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Boswell most likely never knew that in the year 1790 Mr. Seward, in the name of Cadell the publisher, had asked Parr to write a Life of Johnson. Johnstone's Life of Parr, iv. 678. Parr, in his amusing vanity, was as proud of this Life as if he had written it. 666 "It would have been," he said, "the third most learned work that has ever yet appeared. The most learned work ever published I consider Bentley On the Epistles of Phalaris; the next Salmasius On the Hellenistic Language." Alluding to Boswell's Life he continued, “Mine should have been, not the droppings of his lips, but the history of his mind."' Field's Life of Parr, i. 164.

In the epitaph that he first sent in were found the words 'Probabili Poetae.'

'In arms,' wrote Parr, 'were all the Johnsonians: Malone, Steevens, Sir W. Scott, Windham, and even Fox, all in arms. The epithet was cold. They do not understand it, and I am a Scholar, not a BellesLettres man.'

Parr had wished to pass over all notice of Johnson's poetical character. To this, Malone said, none of his friends of the Literary Club would agree. He pointed out also that Parr had not noticed that part of Johnson's genius, which placed him on higher ground than perhaps any other quality that can be named-the universality of his knowledge, the promptness of his mind in reproducing it on all occasions in conversation, and the vivid eloquence with which he clothed his thoughts, however suddenly called upon.' Parr, regardless of Johnson's rule that 'in lapidary inscriptions a man is not upon oath' (ante, ii. 466), replied, that if he mentioned his conversation he should have to mention also his roughness in contradiction, &c. As for the epithet probabili, he 'never reflected upon it without almost a triumphant feeling in its felicity.' Nevertheless he would change it into 'poetae sententiarum et verborum ponderibus admirabili.' Yet these words,


'energetic and sonorous' though they were, 'fill one with a secret and invincible loathing, because they tend to introduce into the epitaph a character of magnificence.' With every fresh objection he rose in importance. He wrote for the approbation of real scholars of generations yet unborn. "That the epitaph was written by such or such a man will, from the publicity of the situation, and the popularity of the subject, be long remembered.' Johnstone's Life of Parr, iv. 694-712. No objection seems to have been raised to the five pompous lines of perplexing dates and numerals in which no room is found even for Johnson's birth and birth-place.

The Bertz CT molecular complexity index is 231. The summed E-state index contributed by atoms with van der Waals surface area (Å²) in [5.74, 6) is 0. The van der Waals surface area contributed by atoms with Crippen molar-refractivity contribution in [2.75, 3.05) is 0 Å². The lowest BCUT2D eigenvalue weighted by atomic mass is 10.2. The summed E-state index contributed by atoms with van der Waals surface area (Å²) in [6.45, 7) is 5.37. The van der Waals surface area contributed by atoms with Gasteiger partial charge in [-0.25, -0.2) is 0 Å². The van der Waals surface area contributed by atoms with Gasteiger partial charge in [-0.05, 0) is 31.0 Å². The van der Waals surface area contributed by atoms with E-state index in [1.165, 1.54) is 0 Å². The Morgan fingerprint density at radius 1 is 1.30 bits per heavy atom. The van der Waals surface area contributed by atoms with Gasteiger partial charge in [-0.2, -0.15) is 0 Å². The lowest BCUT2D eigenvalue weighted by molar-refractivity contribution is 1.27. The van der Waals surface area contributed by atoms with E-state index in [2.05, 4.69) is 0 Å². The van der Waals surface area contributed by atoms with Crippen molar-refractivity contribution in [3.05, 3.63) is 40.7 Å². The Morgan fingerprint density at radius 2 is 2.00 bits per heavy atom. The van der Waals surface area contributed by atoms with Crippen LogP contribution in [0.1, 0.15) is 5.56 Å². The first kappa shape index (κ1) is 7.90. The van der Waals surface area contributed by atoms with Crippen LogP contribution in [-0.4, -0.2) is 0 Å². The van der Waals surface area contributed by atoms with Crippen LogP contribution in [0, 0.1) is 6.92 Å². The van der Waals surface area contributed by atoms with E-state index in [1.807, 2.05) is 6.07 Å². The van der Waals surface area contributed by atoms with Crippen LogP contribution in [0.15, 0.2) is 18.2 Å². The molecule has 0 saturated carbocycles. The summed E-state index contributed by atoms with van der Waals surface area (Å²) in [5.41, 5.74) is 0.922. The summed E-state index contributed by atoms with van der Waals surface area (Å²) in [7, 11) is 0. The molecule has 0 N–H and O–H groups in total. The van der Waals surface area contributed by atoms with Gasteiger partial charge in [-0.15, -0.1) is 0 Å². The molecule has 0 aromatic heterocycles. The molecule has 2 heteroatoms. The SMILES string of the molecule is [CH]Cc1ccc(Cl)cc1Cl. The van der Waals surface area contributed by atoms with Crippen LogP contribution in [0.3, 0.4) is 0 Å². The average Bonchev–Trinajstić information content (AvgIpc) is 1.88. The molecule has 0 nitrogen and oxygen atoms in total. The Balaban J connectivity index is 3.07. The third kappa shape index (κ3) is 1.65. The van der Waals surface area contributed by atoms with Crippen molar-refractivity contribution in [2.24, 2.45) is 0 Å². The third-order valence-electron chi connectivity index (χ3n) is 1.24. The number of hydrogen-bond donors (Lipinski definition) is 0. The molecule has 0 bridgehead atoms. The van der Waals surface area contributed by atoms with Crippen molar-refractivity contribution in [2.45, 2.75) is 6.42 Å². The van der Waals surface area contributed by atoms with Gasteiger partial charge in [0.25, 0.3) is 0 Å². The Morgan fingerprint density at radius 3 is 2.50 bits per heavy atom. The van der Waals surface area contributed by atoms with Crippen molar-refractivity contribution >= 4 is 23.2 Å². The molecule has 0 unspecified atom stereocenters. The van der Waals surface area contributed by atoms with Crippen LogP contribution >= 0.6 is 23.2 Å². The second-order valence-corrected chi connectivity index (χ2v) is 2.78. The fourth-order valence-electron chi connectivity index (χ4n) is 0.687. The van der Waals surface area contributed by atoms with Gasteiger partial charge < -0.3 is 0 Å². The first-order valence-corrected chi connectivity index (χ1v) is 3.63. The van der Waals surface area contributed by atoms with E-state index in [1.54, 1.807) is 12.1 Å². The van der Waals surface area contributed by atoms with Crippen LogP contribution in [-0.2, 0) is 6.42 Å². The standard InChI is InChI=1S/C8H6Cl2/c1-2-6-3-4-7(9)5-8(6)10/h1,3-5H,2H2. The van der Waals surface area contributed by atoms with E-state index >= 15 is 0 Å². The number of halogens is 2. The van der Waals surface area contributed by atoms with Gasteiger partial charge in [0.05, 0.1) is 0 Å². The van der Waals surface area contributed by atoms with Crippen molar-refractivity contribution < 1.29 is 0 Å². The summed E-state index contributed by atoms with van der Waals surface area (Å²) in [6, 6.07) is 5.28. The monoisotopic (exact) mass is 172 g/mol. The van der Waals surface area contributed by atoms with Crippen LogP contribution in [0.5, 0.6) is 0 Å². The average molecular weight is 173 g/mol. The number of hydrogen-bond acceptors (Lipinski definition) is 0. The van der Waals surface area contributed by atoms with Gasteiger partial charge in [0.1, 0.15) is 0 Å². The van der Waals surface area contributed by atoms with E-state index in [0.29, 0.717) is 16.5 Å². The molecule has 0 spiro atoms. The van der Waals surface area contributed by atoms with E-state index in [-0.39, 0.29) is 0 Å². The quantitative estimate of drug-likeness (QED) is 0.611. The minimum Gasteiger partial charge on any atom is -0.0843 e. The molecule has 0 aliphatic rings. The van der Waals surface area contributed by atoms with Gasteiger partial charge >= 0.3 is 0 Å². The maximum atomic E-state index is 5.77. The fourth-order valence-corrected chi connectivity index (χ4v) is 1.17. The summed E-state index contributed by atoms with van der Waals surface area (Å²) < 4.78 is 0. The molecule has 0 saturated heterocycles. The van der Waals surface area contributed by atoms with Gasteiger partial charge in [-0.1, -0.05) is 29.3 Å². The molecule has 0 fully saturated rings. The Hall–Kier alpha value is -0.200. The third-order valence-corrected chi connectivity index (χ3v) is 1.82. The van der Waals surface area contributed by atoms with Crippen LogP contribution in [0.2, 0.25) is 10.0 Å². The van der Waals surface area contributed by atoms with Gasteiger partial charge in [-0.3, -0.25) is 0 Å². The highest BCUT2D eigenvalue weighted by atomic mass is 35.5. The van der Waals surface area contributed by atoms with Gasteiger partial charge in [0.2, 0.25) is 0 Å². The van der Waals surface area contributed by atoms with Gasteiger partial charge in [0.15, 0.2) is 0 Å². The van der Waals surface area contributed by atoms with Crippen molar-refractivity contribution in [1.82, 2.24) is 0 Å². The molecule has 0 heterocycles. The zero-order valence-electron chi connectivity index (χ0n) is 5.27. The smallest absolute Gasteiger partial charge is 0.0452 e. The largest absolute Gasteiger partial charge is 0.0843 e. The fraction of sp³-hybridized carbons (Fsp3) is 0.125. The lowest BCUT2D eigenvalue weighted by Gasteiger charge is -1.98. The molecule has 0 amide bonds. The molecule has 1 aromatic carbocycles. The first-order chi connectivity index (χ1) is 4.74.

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After I had written the epitaph,' wrote Parr to a friend, 'Sir Joshua Reynolds told me there was a scroll. I was in a rage. A scroll! Why, Ned, this is vile modern contrivance. I wanted one train of ideas. What could I do with the scroll? Johnson held it, and Johnson must speak in it. I thought of this, his favourite maxim, in the Life of Milton [Johnson's Works, vii. 77],

“Οττι τοι ἐν μεγάροισι κακόν τ ̓ ἀγαθόν τε τέτυκται.”

In Homer [Odyssey, iv. 392] you know—and shewing the excellence of Moral Philosophy. There Johnson and Socrates agree. Mr. Seward,

hearing of my difficulty, and no scholar, suggested the closing line in the Rambler [ante, i. 262, note 1]; had I looked there I should have anticipated the suggestion. It is the closing line in Dionysius's Periegesis,

“ Αὐτῶν ἐκ μακάρων ἀντάξιος εἴη αμοιβή.”

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I adopted it, and gave Seward the praise. 'Oh," quoth Sir William Scott, "μakáρwv is Heathenish, and the Dean and Chapter will hesitate." "The more fools they," said I. But to prevent disputes I have altered it.

“Ἐν μακάρεσσι πόνων ἀντάξιος εἴη ἀμοιβή.”

Johnstone's Life of Parr, iv. 713.

Though the inscription on the scroll is not strictly speaking part of the epitaph, yet this mixture of Greek and Latin is open to the censure Johnson passed on Pope's Epitaph on Craggs.

'It may be proper to remark,' he said, 'the absurdity of joining in the same inscription Latin and English, or verse and prose. If either language be preferable to the other, let that only be used; for no reason can be given why part of the information should be given in one tongue and part in another on a tomb more than in any other place, or on any other occasion.' Johnson's Works, viii. 353.

Bacon the sculptor was anxious, wrote Malone, 'that posterity should know that he was entitled to annex R.A. to his name.' Parr

IV. 33


Appendix I.


Parr was ready to give his name, lest if it were omitted' Bacon should slily put the figure of a hog on Johnson's monument'; just as 'Saurus and Batrachus, when Octavia would not give them leave to set their names on the Temples they had built in Rome, scattered one of them σαύραι [lizards], and the other βάτραχοι [frogs] on the bases and capitals of the columns.' But as for the R.A., the sculptor 'very reluctantly had to agree to its omission.' Johnstone's Parr, iv. 705 and 710.


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